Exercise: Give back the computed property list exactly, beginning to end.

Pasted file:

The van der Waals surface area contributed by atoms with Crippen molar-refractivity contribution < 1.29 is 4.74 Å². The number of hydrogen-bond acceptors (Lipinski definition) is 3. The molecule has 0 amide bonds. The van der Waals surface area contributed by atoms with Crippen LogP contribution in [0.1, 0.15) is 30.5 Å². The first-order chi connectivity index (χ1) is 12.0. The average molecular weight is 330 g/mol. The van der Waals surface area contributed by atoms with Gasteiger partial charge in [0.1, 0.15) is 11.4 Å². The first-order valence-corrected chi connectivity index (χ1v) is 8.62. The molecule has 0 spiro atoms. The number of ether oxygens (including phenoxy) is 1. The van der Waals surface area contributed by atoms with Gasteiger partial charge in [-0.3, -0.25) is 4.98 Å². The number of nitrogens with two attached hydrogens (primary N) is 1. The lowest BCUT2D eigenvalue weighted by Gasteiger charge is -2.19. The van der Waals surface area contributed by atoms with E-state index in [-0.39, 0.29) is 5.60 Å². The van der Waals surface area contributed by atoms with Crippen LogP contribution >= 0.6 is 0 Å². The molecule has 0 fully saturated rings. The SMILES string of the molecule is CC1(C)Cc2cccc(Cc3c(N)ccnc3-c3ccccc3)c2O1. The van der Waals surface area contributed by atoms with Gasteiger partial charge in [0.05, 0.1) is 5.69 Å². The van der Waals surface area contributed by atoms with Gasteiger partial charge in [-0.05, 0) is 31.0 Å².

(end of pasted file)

The van der Waals surface area contributed by atoms with Crippen molar-refractivity contribution < 1.29 is 4.74 Å². The number of hydrogen-bond acceptors (Lipinski definition) is 3. The molecule has 0 amide bonds. The van der Waals surface area contributed by atoms with Crippen LogP contribution in [0.1, 0.15) is 30.5 Å². The first-order chi connectivity index (χ1) is 12.0. The average molecular weight is 330 g/mol. The van der Waals surface area contributed by atoms with Gasteiger partial charge in [0.1, 0.15) is 11.4 Å². The first-order valence-corrected chi connectivity index (χ1v) is 8.62. The molecule has 0 spiro atoms. The number of ether oxygens (including phenoxy) is 1. The van der Waals surface area contributed by atoms with Gasteiger partial charge in [-0.3, -0.25) is 4.98 Å². The number of nitrogens with two attached hydrogens (primary N) is 1. The lowest BCUT2D eigenvalue weighted by Gasteiger charge is -2.19. The van der Waals surface area contributed by atoms with E-state index in [-0.39, 0.29) is 5.60 Å². The van der Waals surface area contributed by atoms with Crippen LogP contribution >= 0.6 is 0 Å². The molecule has 0 fully saturated rings. The SMILES string of the molecule is CC1(C)Cc2cccc(Cc3c(N)ccnc3-c3ccccc3)c2O1. The van der Waals surface area contributed by atoms with Gasteiger partial charge in [0.05, 0.1) is 5.69 Å². The van der Waals surface area contributed by atoms with Gasteiger partial charge in [-0.05, 0) is 31.0 Å².